Generally the sun moves in the same direction from day to day. From this a person could easily predict the direction of the shadow. But for the shadow to go in the reverse direction. That’s quite a miracle. One direction – easy, the other – impossible.
But with God all things are possible.
We don’t know if the sun moved (unlikely), or another light source was coincidentally used (possibly) or God miraculously changed the physics involved.
11 And Isaiah the prophet called to the LORD, and he brought the shadow back ten steps, by which it had gone down on the steps of Ahaz. (2 Ki 20:11)
The LORD was up to the task. Hezekiah had his assurance. He could feel confident if he went to the house of the LORD and laid figs on his boil he would be cured. The LORD would extend his life another 15 years.
Story of Israel
God promises to answer prayer for personal or corporate needs and for the needs of others. We can see this time and time again through scripture.
God answers the prayers of individuals. Think of the Psalms (e.g. Ps 145:18–19; 6:8–9; 30:2–3). God answered Moses prayers (Ex 15:23–25; 17:4–7; Nu 11:10–17) and God answered Hannah’s prayer for a son (1 Sa 1:10-20,27). God answers the prayers of the prophets (Ps 99:6; 1 Sa 7:9; La 3:55–57; Jon 2:1–2; Jas 5:17–18). God answers the prayers of the kings of Israel (1 Ki 9:3; 2 Ch 18:31).
He answers people prayers when they ask to be delivered from hardship (Dt 26:7–8; Ex 2:23–25; Ex 3:7–9; Nu 20:16; 1 Sa 12:8; Ps 81:7) and from their enemies (1 Sa 12:10–11; Jdg 3:9,15; 2 Ki 19:19–20; 1 Ch 5:20). God answers the prayer of the oppressed (Ex 22:22–23; Job 34:28).
God answers prayer for healing (Nu 12:10–15; 1 Ki 17:21–22; 2 Ki 4:32–35; 2 Ki 20:1–6; Mt 8:2–3; Ac 9:40. God answers prayer for others (Dt 9:18–19; 1 Sa 7:8–9).
Be encouraged. God will answer your prayers as well.
Story of Jesus
Hezekiah’s bold request for the shadow to head in the other direction reminds us that some things are easier to say. Others can be quite difficult or impossible. In the gospel Jesus takes upon himself the same challenge to prove his authority.
2 And when he returned to Capernaum after some days, it was reported that he was at home. 2 And many were gathered together, so that there was no more room, not even at the door. And he was preaching the word to them.
3 And they came, bringing to him a paralytic carried by four men. 4 And when they could not get near him because of the crowd, they removed the roof above him, and when they had made an opening, they let down the bed on which the paralytic lay.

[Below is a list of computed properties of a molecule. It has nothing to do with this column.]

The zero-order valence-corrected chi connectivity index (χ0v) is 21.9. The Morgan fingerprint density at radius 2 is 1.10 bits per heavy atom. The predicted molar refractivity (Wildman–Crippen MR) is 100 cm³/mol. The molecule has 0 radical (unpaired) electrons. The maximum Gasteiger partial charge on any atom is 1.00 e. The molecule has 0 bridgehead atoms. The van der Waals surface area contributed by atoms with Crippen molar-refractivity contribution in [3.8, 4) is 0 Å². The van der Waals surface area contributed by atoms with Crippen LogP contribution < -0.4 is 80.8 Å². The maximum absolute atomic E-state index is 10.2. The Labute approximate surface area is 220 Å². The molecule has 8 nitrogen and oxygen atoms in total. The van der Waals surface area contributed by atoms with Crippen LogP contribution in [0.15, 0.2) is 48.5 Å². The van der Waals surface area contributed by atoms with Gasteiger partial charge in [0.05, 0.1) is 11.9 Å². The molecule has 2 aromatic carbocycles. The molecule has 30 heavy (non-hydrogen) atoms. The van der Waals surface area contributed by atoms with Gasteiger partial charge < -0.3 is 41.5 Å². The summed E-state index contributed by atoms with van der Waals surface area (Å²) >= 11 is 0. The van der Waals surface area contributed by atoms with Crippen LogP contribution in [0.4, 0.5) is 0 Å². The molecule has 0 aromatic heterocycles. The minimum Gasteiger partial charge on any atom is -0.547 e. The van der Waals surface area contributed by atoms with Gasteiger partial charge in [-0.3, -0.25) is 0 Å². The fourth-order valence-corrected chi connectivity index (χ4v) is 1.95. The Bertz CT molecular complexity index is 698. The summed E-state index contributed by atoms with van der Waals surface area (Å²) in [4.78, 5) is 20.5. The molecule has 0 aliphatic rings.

5 And when Jesus saw their faith, he said to the paralytic, “Son, your sins are forgiven.” 6 Now some of the scribes were sitting there, questioning in their hearts, 7 “Why does this man speak like that? He is blaspheming! Who can forgive sins but God alone?”
8 And immediately Jesus, perceiving in his spirit that they thus questioned within themselves, said to them, “Why do you question these things in your hearts?
9 Which is easier, to say to the paralytic, ‘Your sins are forgiven,’ or to say, ‘Rise, take up your bed and walk’? 10 But that you may know that the Son of Man has authority on earth to forgive sins”—he said to the paralytic—
11 “I say to you, rise, pick up your bed, and go home.” 12 And he rose and immediately picked up his bed and went out before them all, so that they were all amazed and glorified God, saying, “We never saw anything like this!” (Mk 2.1-12)
Jesus ‘sees’ their faith. Faith in action.
Jesus rewards their faith and gives the man something more valuable than physical healing. Forgiveness. But he did this knowing his declaration would cause a stir. Like God did with Hezekiah, Jesus does things to prompt a response which will then give him opportunity to reveal more of himself.
King Jesus has authority. Authority to forgive sins and heal the sick. Put your trust in him.
Jesus wasn’t asked by a Hezekiah wannabe to do something impossible to assure them. Jesus takes the challenge of his own accord. Its easy to say ‘your sins are forgiven’. Anyone could say that. But not so easy to heal the paralytic. Jesus shows he can do both.
Copyright © Joshua Washington and thescripturesays, 2015. All Rights Reserved.